Trees are among the best aspects of our natural landscapes, providing homes and businesses with protection and natural beauty while reducing energy costs. Whether Gainesville residents have recently purchased a new home or their current property features a tree in a less-than-ideal location, tree transplantation may be required to help preserve the landscape, property, and the people and animals within it. Transplanting trees without affecting their health and longevity can be tricky. Here, our master arborists with SkyFrog Tree Service offer tips about the do’s and don’ts of transplanting a tree to help make for a safer and more successful transfer.
The tree transplant process starts with doing some research. Some trees transport better than others and have varying needs regarding sun exposure, soil preferences, drainage levels, and other factors. Make sure the tree’s new location can accommodate its needs. Consider the current size of the tree and how much larger the tree will grow once transplanted. Avoid planting trees too close to any buildings, as this can wreak havoc on the home or business’s foundation and roofing. Also, be sure to find out the location of your underground utilities and consider the location of nearby power lines and neighbors’ properties. For help with this process, contact us to schedule transplant tree service from local arborists you can trust with your trees and property!
When it comes to transplanting a tree, timing is critical. Generally, the best time to transplant trees is during the spring or fall, when trees are most dormant. Planting while trees are dormant provides them with a better opportunity to establish roots and gather essential nutrients. During the summer months, trees receive significant, uninterrupted water flow from regular rainfall and the ground, which helps feed it’s leaves and fruit as it grows. Transplanting a tree in the summer can cause it to go into tree transplant shock, which will likely cause the tree to suffer and resist successful transplantation. It’s typically best to transplant trees on a cloudy, non-windy day or in the late afternoon, providing a full night to adjust to the changes.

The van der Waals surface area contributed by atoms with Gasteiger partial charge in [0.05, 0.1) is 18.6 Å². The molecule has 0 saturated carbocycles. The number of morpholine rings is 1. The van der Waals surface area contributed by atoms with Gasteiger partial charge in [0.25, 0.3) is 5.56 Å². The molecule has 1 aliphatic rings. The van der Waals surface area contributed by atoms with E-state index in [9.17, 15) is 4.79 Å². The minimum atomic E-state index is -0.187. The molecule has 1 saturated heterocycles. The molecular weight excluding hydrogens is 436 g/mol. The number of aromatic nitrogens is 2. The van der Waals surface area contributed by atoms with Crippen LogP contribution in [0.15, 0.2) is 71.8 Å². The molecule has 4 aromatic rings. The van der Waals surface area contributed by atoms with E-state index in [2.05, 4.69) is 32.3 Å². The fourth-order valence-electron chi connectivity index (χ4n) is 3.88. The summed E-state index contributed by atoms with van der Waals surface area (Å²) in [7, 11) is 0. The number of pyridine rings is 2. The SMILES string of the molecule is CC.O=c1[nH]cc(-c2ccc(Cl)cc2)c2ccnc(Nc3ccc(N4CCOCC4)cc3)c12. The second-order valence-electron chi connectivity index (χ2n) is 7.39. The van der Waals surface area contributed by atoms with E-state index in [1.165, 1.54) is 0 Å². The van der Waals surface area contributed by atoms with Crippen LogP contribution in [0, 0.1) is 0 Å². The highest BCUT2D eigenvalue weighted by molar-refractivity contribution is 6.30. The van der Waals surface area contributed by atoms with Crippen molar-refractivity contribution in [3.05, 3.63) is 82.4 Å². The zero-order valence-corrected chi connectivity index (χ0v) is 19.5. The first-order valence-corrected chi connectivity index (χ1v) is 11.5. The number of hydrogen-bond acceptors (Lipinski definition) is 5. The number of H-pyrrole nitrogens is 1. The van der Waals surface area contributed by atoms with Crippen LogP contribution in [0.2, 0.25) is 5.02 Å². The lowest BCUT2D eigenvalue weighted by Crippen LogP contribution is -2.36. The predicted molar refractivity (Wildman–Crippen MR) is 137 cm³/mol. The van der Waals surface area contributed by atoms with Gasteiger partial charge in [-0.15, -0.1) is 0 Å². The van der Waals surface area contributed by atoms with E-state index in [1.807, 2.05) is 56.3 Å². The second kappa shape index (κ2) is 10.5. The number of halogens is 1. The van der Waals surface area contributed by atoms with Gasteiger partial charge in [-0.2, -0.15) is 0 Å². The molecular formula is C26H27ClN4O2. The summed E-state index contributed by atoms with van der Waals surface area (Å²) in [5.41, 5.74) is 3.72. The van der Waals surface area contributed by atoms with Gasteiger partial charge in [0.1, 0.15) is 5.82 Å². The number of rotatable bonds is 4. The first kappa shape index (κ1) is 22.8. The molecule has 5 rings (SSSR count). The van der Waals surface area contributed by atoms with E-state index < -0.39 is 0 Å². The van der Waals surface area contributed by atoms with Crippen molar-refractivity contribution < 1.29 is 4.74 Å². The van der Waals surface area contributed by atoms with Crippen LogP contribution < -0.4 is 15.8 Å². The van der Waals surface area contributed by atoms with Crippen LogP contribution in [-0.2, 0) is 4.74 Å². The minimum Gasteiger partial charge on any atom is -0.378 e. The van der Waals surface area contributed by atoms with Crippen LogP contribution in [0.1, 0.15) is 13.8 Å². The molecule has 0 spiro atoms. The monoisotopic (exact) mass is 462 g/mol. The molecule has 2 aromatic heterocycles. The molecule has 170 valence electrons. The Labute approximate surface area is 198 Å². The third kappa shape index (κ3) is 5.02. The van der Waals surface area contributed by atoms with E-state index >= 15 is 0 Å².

In some cases, transplanting a tree is not the best option. We advise against attempting to transplant a tree that is either dying or deteriorating. While some trees can live for hundreds of years, they are subject to pests, diseases, poor soil conditions, and harmful weather patterns, which can cause them to die much sooner than they should. Some sick or unhealthy trees can be saved with proper care from trained arborists, who can help prevent the spread of any disease to surrounding trees. Yet, some trees do require removal from the property, and stressed or sick trees will likely not be able to handle the transplanting process. Contact us for more information.
Before transplanting, there’s a fair amount of preparation you should do to help increase the probability of success with your tree. This includes extra care when watering, fertilizing, and pruning the roots of the tree you intend to transplant. To protect the tree’s roots, you will want to make the process of digging up the tree and replanting it as quick as possible. Water the tree 24 hours before you transplant it to help the soil stick to the tree’s roots and protect it as you transplant it. Be sure to secure the tree’s canopy by tying it up or covering it with a tarp to prevent branch breakage. Water the new home you will place your tree into (the soil should have a mud-like consistency). Once the tree is inserted into its new hole, cover its roots halfway with soil and water the tree thoroughly. Fill any remaining space with additional soil and pat the soil down around the tree. Need help? Contact SkyFrog Tree Service!